Fed Plans to Inject Another $1 Trillion to Aid the Economy
By EDMUND L. ANDREWS
Published: March 18, 2009
WASHINGTON ó The Federal Reserve sharply stepped up its efforts to bolster the economy on Wednesday, announcing that it would pump an extra $1 trillion into the financial system by purchasing Treasury bonds and mortgage securities.
Having already reduced the key interest rate it controls nearly to zero, the central bank has increasingly turned to alternatives like buying securities as a way of getting more dollars into the economy, a tactic that amounts to creating vast new sums of money out of thin air
. But the moves on Wednesday were its biggest yet, almost doubling all of the Fedís measures in the last year.
The action makes the Fed a buyer of long-term government bonds rather than the short-term debt that it typically buys and sells to help control the money supply.
The idea was to encourage more economic activity by lowering interest rates, including those on home loans, and to help the financial system as it struggles under the crushing weight of bad loans and poor investments.
Investors responded with surprise and enthusiasm. The Dow Jones industrial average, which had been down about 50 points just before the announcement, jumped immediately and ended the day up almost 91 points at 7,486.58. Yields on long-term Treasury bonds dropped markedly, and analysts predicted that interest rates on fixed-rate mortgages would soon drop below 5 percent.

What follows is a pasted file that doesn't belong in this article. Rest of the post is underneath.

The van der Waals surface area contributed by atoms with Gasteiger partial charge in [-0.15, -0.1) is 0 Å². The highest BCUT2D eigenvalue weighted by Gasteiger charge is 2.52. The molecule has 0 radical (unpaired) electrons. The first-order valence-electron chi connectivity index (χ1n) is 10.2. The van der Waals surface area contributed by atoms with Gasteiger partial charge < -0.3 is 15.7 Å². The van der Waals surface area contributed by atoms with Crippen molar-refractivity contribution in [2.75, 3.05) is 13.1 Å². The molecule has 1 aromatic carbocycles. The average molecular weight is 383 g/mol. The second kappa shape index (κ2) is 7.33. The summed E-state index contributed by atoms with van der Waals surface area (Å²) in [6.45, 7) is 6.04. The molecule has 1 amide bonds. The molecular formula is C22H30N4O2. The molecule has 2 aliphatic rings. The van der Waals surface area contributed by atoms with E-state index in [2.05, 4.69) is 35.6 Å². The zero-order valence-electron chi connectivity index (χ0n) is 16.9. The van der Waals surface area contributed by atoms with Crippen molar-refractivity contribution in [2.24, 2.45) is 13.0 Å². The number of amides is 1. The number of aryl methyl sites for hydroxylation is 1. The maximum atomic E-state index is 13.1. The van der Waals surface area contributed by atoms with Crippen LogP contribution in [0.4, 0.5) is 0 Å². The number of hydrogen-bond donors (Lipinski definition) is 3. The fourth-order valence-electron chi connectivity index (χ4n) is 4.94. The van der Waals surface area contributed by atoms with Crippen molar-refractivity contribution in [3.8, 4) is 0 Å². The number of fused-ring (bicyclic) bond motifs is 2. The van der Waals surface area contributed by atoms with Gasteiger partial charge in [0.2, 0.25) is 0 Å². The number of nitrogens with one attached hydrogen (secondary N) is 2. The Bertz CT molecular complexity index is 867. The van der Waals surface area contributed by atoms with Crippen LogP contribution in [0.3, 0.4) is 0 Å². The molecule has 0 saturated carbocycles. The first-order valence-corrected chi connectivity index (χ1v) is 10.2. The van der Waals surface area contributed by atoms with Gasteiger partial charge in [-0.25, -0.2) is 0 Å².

But there were also clear indications that the Fed was taking risks that could dilute the value of the dollar and set the stage for future inflation. Gold prices rose $26.60 an ounce, hitting $942, a sign of declining confidence in the dollar. The dollar, which had been losing value in recent weeks to the euro and the yen, dropped sharply again on Wednesday.
In its announcement, the central bank said that the United States remained in a severe recession and listed its continuing woes, from job losses and lost housing wealth to falling exports as a result of the worldwide economic slowdown.